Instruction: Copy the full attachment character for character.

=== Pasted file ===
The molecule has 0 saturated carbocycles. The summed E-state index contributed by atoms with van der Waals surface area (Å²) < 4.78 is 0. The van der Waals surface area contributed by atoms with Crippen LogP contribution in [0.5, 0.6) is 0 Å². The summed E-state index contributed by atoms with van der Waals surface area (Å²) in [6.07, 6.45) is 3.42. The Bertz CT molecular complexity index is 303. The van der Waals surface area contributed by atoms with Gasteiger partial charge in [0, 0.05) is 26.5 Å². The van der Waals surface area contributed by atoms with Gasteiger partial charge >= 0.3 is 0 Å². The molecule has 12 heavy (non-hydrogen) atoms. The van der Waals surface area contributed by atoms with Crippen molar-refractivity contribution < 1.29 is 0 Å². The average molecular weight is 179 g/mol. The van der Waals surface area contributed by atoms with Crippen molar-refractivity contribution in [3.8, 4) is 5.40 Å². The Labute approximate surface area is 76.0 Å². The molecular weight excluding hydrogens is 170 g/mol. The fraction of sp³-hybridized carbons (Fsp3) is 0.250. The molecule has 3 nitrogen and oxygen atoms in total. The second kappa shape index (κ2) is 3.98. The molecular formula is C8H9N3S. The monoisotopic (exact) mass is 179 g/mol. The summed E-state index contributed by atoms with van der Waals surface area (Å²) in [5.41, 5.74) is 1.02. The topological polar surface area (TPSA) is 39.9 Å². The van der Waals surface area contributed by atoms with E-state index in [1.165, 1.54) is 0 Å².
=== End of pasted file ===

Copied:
The molecule has 0 saturated carbocycles. The summed E-state index contributed by atoms with van der Waals surface area (Å²) < 4.78 is 0. The van der Waals surface area contributed by atoms with Crippen LogP contribution in [0.5, 0.6) is 0 Å². The summed E-state index contributed by atoms with van der Waals surface area (Å²) in [6.07, 6.45) is 3.42. The Bertz CT molecular complexity index is 303. The van der Waals surface area contributed by atoms with Gasteiger partial charge in [0, 0.05) is 26.5 Å². The van der Waals surface area contributed by atoms with Gasteiger partial charge >= 0.3 is 0 Å². The molecule has 12 heavy (non-hydrogen) atoms. The van der Waals surface area contributed by atoms with Crippen molar-refractivity contribution < 1.29 is 0 Å². The average molecular weight is 179 g/mol. The van der Waals surface area contributed by atoms with Crippen molar-refractivity contribution in [3.8, 4) is 5.40 Å². The Labute approximate surface area is 76.0 Å². The molecular weight excluding hydrogens is 170 g/mol. The fraction of sp³-hybridized carbons (Fsp3) is 0.250. The molecule has 3 nitrogen and oxygen atoms in total. The second kappa shape index (κ2) is 3.98. The molecular formula is C8H9N3S. The monoisotopic (exact) mass is 179 g/mol. The summed E-state index contributed by atoms with van der Waals surface area (Å²) in [5.41, 5.74) is 1.02. The topological polar surface area (TPSA) is 39.9 Å². The van der Waals surface area contributed by atoms with E-state index in [1.165, 1.54) is 0 Å².